FCUK abandons abbreviation to get perfume back in stores

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Zirh International, marketer of the controversial FCUK Him and FCUK Her fragrances, is re-labeling the brand French Connection United Kingdom for U.S. department stores in a move that apparently has gotten the brand back onto shelves of the nation's largest department-store retailer.

The re-labeling applies only to U.S. department stores, said Stacy Gubinski, spokeswoman for Zirh, a unit of Shiseido International Corp., in an e-mail. The fragrance brand will continue to be available under the original FCUK name online and in U.S. specialty stores of the same name operated by British retailer and apparel marketer French Connection, from which Zirh licenses the brand.

The $10 million U.S. ad campaign for the brand will remain on hold until next year.

"We will begin advertising the product again next year," Ms. Gubinski said. "However, we are currently discussing the campaign with all parties involved." Omnicom Group's TBWA Worldwide, London, handles the brand both for Zirh and French Connection.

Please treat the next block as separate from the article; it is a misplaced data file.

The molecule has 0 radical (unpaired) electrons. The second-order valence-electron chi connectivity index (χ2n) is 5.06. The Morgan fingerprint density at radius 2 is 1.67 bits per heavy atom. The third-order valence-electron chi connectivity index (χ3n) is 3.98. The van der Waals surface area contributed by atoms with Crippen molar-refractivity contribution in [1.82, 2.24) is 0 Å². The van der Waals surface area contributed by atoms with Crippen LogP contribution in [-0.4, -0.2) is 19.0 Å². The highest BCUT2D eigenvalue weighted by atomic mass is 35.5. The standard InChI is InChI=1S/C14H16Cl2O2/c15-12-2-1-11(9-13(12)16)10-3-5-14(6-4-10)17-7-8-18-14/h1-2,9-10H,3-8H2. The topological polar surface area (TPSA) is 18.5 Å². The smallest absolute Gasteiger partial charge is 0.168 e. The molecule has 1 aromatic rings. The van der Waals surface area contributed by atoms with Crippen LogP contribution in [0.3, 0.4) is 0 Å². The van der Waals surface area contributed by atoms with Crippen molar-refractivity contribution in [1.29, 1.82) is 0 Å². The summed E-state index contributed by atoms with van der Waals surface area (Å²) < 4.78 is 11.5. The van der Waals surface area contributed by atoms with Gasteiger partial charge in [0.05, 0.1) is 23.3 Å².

Federated Department Stores, owner of the Bloomingdales, Macy's and Burdines chains, yanked the fragrance brand from stores in October following complaints from customers and organized opposition from such groups as the American Family Association and Catholic Parents Online. As of last week, Ms. Gubinski said Federated had agreed to put the re-labeled fragrance into its stores.

Carole Sanger, VP-communications, Federated, said she was not aware of any plans to bring the fragrance back, but said the chain's original decision affected only fragrance and other merchandise bearing the FCUK acronym. "We have been speaking to [French Connection and Zirh] about using more appropriate logos," she said.

Target Corp.'s Marshall Field's and May Department Stores Co. also scaled back in-store promotion of the brand under pressure from the groups. Two teen magazines also stopped taking suggestive ads bearing the tagline "Scent to Bed" for the fragrance, which Zirh said were placed mistakenly, and the company ultimately pulled the plug on U.S. ads in favor of in-store marketing as it weighed its options. (AA, Oct. 13)

The fragrance will continue to bear the FCUK name in such markets as New Zealand and South Africa, where "reaction to the fragrance has been excellent and controversy has been negligible or nonexistent," Ms. Gubinski said.

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